This so-called window dressing “can create volatility, as portfolio managers sell losers to clear them off their statements, take some profits, and chase winners to have them in their reports to clients,” Hirsch says. Such activity, if exacerbated by other factors, “can instigate market calamities and can become a self-fulfilling prophecy,” Hirsch adds.
October’s historically high volatility may also reflect carryover selling from often-weak market performances in September, another historically volatile stock month, Stovall says. “Investors may be thinking that something worse will arrive in October,” he adds.
October can be a turnaround, inflection point for broad market trends—a “bear killer,” Hirsch says. According to Stovall, 5 of the previous 10 U.S. bear markets ended in October.
As of early October 2018, the U.S. economy continues to expand, with unemployment near a 50-year low. Still, periods of volatility seem to be manifesting themselves.
What can go wrong? A lot of things, as history shows. Some risk factors worth watching this year include the U.S. mid-term elections in November, third-quarter earnings surprises, and further increases in U.S. interest rates, as well as Britain’s impending exit from the European Union and other geopolitical developments.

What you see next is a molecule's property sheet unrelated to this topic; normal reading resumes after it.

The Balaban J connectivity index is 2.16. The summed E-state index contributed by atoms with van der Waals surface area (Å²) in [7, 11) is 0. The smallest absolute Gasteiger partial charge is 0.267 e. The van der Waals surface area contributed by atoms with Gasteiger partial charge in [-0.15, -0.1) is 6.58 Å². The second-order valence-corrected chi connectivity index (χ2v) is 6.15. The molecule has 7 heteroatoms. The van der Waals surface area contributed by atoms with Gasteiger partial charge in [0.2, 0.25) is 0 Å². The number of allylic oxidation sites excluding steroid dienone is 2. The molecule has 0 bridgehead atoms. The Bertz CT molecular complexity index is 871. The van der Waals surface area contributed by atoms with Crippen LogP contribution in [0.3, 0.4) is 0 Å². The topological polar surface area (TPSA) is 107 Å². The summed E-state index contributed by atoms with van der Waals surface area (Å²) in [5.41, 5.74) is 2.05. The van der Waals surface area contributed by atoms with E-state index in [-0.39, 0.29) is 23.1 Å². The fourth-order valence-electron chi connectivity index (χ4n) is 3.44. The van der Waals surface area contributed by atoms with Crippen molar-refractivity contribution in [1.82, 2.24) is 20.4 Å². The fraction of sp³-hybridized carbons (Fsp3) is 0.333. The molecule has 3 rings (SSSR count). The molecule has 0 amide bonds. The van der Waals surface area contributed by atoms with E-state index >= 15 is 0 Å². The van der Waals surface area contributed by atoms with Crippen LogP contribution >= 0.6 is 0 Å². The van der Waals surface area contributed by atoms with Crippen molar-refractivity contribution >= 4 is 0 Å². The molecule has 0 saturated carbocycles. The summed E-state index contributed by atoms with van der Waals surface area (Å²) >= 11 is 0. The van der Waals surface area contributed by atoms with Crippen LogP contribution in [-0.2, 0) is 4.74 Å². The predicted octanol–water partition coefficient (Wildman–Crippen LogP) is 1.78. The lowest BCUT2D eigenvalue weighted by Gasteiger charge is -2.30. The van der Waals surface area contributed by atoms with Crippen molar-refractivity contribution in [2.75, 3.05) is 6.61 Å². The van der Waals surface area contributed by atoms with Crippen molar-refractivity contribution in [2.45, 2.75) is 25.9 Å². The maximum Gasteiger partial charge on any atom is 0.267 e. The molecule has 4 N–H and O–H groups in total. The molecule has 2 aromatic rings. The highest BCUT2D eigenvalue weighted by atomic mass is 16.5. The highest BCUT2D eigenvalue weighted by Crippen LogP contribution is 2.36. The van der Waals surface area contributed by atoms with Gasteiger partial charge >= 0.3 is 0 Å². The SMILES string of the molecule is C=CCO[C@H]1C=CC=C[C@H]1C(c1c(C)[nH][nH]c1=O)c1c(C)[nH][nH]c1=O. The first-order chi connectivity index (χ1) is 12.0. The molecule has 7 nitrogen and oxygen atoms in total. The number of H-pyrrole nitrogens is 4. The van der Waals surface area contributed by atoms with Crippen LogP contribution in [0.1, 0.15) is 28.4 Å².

“The main risk is, we’ve had a lot of upside in the market,” Hirsch says, referring to U.S. stocks. “We’ve come a long way, and nothing seems to really keep the market down. Equity valuations are elevated, but they’re not ridiculous.”
With October, Hirsch adds, “There could be some sort of snowball effect that materializes from an exogenous event, whether it’s something from the Trump administration, Italy, the Fed … something that could spook that market.”
“For the long-term investor, periods of volatility understandably cause concern,” says Joe Correnti, director, portfolio construction and guidance at TD Ameritrade. “However, our best guidance would be to review your portfolio and consider using these opportunities to make adjustments as necessary.” Having a diversified portfolio, with asset allocations that suit your risk appetite and don’t expose you to too much of any single risk or market, is a popular approach among investors.
If you see the potential for an adverse market condition, you could consider hedging your portfolio, or a portion of it, perhaps by using put options to potentially limit your downside risk. Other, more complex types of hedges (such as futures contracts and volatility products) are available to sophisticated investors. But some investors will decide that the appropriate course of action is to wait out the occasional rough patch.
“A thoughtfully prepared portfolio is likely ready to withstand any short-term movement in the market,” adds Correnti. That said, it’s important to realize that investing always involves the possibility of losses, even with the most carefully constructed portfolio.